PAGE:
An elderly with hypertension, dyslipidemia and COPD was admitted due to slurred speech.
What is your interpretation?
The baseline rhythm is SR ~ 71 bpm with normal PRI and normal QRS duration. As the rate increases (~ 75 bpm), there is a left bundle branch block (LBBB) morphology. On the bottom strip, there is normalization of QRS duration as the rate goes down.
So, this is rate-related LBBB.
At a critical heart rate, impaired ventricular conduction results in aberrancy.
- it usually displays LBBB
- often occurs at lower heart rates (< 75 bpm)
- is independent of abrupt change in cycle length
- often appearing with gradual acceleration and frequently with a small, 0.5 ms or shorter, change of the cycle length
- after an acceleration of the rate, it may appear only after a number of cycles,all the cycles equal in duration
- rarely disappears with acceleration of the heart rate
- nearly always a marker of cardiac abnormality
Due to the small changes in cycle length, longer documentation (longer strips) is needed for a diagnosis of acceleration dependent aberration.
Four manifestations of acceleration dependent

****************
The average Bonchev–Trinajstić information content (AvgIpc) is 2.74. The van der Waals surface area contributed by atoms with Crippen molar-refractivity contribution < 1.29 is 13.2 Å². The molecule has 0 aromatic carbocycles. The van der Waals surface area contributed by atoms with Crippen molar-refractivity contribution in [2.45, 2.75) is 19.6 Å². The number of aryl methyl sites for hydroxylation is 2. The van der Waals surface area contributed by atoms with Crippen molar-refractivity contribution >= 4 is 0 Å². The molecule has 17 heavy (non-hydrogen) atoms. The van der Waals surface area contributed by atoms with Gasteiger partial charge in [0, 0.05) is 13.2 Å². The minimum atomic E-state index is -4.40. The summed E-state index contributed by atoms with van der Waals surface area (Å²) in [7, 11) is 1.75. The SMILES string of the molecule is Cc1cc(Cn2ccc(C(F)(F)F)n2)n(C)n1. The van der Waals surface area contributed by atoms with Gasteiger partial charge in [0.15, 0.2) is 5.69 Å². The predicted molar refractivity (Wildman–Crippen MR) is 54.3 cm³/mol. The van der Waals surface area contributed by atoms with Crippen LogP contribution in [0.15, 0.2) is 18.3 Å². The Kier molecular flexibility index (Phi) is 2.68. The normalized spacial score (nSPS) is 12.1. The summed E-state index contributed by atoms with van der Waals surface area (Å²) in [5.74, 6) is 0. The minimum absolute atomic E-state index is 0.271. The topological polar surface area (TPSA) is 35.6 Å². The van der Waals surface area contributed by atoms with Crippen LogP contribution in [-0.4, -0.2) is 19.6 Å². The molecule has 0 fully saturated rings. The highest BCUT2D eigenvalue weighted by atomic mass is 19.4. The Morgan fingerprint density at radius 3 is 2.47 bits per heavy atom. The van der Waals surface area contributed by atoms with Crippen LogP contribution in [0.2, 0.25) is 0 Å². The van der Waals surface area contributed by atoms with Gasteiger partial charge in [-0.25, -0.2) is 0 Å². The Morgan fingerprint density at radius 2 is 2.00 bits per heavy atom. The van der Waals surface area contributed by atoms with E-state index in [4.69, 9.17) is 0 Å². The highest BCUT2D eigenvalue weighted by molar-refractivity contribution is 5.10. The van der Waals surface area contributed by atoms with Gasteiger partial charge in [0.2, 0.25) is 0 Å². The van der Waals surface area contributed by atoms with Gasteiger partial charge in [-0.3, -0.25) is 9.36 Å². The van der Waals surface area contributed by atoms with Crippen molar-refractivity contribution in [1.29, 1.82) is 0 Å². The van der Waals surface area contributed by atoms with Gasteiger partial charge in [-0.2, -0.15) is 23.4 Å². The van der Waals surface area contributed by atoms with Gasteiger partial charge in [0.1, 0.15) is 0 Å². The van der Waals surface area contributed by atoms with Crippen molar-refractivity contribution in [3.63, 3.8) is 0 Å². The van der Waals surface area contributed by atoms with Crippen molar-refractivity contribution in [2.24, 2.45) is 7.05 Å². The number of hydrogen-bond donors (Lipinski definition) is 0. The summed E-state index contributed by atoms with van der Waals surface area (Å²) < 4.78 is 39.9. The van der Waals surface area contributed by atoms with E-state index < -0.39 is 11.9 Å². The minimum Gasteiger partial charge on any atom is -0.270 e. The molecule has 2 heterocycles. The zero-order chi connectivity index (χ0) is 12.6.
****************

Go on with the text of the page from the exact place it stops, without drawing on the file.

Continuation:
aberration are of particular interest. These include:
- the slow heart rate at which aberration may appear
- the inverse relation of the duration of the refractory period to the basic cycle length,
- normalisation of intraventricular conduction at cycles longer than the "critical cycle," the latter defined as the cycle at which aberration first appears,
- after acceleration of the rate and without change in cycle length, aberration may appear only after a number of cycles
For the case
These changes were only observed during heart rate changes and patient is asymptomatic. Further work up of the initial complaint revealed ischemic CVA. Managaed based on protocol and patient was discharged after a few days.
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